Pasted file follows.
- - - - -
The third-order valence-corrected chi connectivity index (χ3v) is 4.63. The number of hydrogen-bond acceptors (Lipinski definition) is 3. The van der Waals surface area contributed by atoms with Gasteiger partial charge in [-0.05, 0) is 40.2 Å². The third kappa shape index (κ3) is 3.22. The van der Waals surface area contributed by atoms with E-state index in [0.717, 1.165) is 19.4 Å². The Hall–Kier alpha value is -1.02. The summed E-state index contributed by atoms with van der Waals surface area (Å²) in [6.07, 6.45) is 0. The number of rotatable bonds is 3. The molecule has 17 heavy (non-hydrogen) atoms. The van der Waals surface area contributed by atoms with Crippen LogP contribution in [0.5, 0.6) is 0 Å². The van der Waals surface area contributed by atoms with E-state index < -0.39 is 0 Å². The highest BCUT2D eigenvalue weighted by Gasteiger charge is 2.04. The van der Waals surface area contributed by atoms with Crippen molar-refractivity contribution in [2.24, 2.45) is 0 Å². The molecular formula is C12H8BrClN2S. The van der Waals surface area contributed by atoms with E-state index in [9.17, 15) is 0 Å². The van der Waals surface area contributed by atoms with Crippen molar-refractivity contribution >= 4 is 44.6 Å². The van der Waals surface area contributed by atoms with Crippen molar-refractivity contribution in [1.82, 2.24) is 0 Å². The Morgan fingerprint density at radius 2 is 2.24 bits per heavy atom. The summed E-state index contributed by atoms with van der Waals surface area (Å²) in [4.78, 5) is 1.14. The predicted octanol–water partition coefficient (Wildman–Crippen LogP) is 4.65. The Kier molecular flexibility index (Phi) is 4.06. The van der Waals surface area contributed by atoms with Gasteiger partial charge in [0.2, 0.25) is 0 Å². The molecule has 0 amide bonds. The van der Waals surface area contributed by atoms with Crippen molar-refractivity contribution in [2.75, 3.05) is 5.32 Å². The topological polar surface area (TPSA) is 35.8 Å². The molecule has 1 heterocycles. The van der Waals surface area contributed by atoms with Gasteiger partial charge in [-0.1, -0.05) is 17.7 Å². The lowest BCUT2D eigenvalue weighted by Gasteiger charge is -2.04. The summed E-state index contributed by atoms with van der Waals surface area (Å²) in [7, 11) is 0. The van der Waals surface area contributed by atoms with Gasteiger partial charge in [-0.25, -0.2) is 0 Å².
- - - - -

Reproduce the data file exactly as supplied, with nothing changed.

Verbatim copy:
The third-order valence-corrected chi connectivity index (χ3v) is 4.63. The number of hydrogen-bond acceptors (Lipinski definition) is 3. The van der Waals surface area contributed by atoms with Gasteiger partial charge in [-0.05, 0) is 40.2 Å². The third kappa shape index (κ3) is 3.22. The van der Waals surface area contributed by atoms with E-state index in [0.717, 1.165) is 19.4 Å². The Hall–Kier alpha value is -1.02. The summed E-state index contributed by atoms with van der Waals surface area (Å²) in [6.07, 6.45) is 0. The number of rotatable bonds is 3. The molecule has 17 heavy (non-hydrogen) atoms. The van der Waals surface area contributed by atoms with Crippen LogP contribution in [0.5, 0.6) is 0 Å². The van der Waals surface area contributed by atoms with E-state index < -0.39 is 0 Å². The highest BCUT2D eigenvalue weighted by Gasteiger charge is 2.04. The van der Waals surface area contributed by atoms with Crippen molar-refractivity contribution in [2.24, 2.45) is 0 Å². The molecular formula is C12H8BrClN2S. The van der Waals surface area contributed by atoms with E-state index in [9.17, 15) is 0 Å². The van der Waals surface area contributed by atoms with Crippen molar-refractivity contribution >= 4 is 44.6 Å². The van der Waals surface area contributed by atoms with Crippen molar-refractivity contribution in [1.82, 2.24) is 0 Å². The Morgan fingerprint density at radius 2 is 2.24 bits per heavy atom. The summed E-state index contributed by atoms with van der Waals surface area (Å²) in [4.78, 5) is 1.14. The predicted octanol–water partition coefficient (Wildman–Crippen LogP) is 4.65. The Kier molecular flexibility index (Phi) is 4.06. The van der Waals surface area contributed by atoms with Gasteiger partial charge in [0.2, 0.25) is 0 Å². The molecule has 0 amide bonds. The van der Waals surface area contributed by atoms with Crippen molar-refractivity contribution in [2.75, 3.05) is 5.32 Å². The topological polar surface area (TPSA) is 35.8 Å². The molecule has 1 heterocycles. The van der Waals surface area contributed by atoms with Gasteiger partial charge in [-0.1, -0.05) is 17.7 Å². The lowest BCUT2D eigenvalue weighted by Gasteiger charge is -2.04. The summed E-state index contributed by atoms with van der Waals surface area (Å²) in [7, 11) is 0. The van der Waals surface area contributed by atoms with Gasteiger partial charge in [-0.25, -0.2) is 0 Å².